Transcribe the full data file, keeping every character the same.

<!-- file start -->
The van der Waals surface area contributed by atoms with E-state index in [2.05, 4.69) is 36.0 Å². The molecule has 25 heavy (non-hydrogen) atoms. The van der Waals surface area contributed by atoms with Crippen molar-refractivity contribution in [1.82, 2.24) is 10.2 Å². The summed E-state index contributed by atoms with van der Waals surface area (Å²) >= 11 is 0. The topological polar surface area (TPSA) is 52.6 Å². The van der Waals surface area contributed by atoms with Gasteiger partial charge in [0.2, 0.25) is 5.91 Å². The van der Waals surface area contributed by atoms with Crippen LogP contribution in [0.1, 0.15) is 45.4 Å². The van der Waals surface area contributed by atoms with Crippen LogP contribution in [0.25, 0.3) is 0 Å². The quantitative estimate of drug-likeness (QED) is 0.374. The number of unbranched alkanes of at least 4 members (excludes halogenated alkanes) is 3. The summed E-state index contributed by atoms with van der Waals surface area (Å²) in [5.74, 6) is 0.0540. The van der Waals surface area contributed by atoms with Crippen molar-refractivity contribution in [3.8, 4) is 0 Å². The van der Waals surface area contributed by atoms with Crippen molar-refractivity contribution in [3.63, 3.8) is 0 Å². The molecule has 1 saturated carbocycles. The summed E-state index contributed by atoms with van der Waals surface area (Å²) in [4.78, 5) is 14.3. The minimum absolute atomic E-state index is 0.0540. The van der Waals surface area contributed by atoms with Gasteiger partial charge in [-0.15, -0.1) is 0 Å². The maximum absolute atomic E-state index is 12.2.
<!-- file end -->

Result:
The van der Waals surface area contributed by atoms with E-state index in [2.05, 4.69) is 36.0 Å². The molecule has 25 heavy (non-hydrogen) atoms. The van der Waals surface area contributed by atoms with Crippen molar-refractivity contribution in [1.82, 2.24) is 10.2 Å². The summed E-state index contributed by atoms with van der Waals surface area (Å²) >= 11 is 0. The topological polar surface area (TPSA) is 52.6 Å². The van der Waals surface area contributed by atoms with Gasteiger partial charge in [0.2, 0.25) is 5.91 Å². The van der Waals surface area contributed by atoms with Crippen LogP contribution in [0.1, 0.15) is 45.4 Å². The van der Waals surface area contributed by atoms with Crippen LogP contribution in [0.25, 0.3) is 0 Å². The quantitative estimate of drug-likeness (QED) is 0.374. The number of unbranched alkanes of at least 4 members (excludes halogenated alkanes) is 3. The summed E-state index contributed by atoms with van der Waals surface area (Å²) in [5.74, 6) is 0.0540. The van der Waals surface area contributed by atoms with Crippen molar-refractivity contribution in [3.8, 4) is 0 Å². The van der Waals surface area contributed by atoms with Crippen molar-refractivity contribution in [3.63, 3.8) is 0 Å². The molecule has 1 saturated carbocycles. The summed E-state index contributed by atoms with van der Waals surface area (Å²) in [4.78, 5) is 14.3. The minimum absolute atomic E-state index is 0.0540. The van der Waals surface area contributed by atoms with Gasteiger partial charge in [-0.15, -0.1) is 0 Å². The maximum absolute atomic E-state index is 12.2.